By Patrick Thomas
The Federal Reserve Bank of New York added $30.8 billion to the financial system Wednesday, using the market for repurchase agreements, or repo, to relieve funding pressure in money markets.
Banks asked for $30.8 billion in overnight reserves, all of which the Fed accepted, offering collateral in the form of Treasury and mortgage securities.
In the repo market, borrowers seeking cash offer lenders collateral in the form of safe securities -- frequently Treasury bonds -- in exchange for a short-term loan. The term of these loans can be as short as overnight.
When the Fed adds money to the financial system through the repo market, it is acting as a lender. In typical repo market transactions, lenders can include money-market mutual funds, banks or hedge funds that are seeking to earn a slightly higher rate of interest than what is available from holding very short-term government securities. The borrowers are often banks, securities firms or hedge funds that use the cash to finance positions in the market.
Banks and hedge funds borrow or lend depending on their needs and investment goals.
The Fed began offering repo loans last month after a shortage of available cash in the financial system led repo rates to climb as financial companies scrambled for overnight funding. The actions marked the first time since the financial crisis that the Fed had taken such actions.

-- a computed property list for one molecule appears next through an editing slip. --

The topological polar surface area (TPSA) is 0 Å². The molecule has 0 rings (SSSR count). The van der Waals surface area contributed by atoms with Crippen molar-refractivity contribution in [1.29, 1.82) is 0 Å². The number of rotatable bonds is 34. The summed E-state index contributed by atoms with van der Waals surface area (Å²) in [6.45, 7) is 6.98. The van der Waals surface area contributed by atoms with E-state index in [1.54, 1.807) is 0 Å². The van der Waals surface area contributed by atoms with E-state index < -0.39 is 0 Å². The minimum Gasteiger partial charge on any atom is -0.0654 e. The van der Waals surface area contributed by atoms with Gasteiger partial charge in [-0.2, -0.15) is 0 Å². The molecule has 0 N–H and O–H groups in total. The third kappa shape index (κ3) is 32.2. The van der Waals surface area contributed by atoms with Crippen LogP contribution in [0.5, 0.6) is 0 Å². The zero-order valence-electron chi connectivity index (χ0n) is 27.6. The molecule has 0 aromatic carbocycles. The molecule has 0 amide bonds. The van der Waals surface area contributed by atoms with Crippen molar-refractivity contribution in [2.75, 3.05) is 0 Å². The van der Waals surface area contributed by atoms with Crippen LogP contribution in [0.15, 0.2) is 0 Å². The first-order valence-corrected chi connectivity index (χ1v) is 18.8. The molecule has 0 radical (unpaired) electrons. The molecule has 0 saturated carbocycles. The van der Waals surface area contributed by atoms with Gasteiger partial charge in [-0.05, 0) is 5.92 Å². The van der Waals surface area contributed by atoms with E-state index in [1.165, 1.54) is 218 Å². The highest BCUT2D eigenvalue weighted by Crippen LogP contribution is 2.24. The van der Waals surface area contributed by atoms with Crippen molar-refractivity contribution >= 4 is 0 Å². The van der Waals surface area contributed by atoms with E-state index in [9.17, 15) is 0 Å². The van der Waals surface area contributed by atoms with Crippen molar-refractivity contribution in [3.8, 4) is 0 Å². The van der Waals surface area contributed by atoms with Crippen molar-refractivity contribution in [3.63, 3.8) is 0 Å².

Last week, the Fed said it would extend its scheduled repo lending through Nov. 4. It said it would continue to offer overnight repos, which are meant to relieve funding pressure in money markets, for an aggregate amount of at least $75 billion each night through Nov. 4.
The Fed said it would extend its two-week repo loans as well. It plans to offer at least $45 billion between Oct. 8 and Oct. 11. After that, the amount available will drop to $35 billion through Oct. 29.
Write to Patrick Thomas at Patrick.Thomas@wsj.com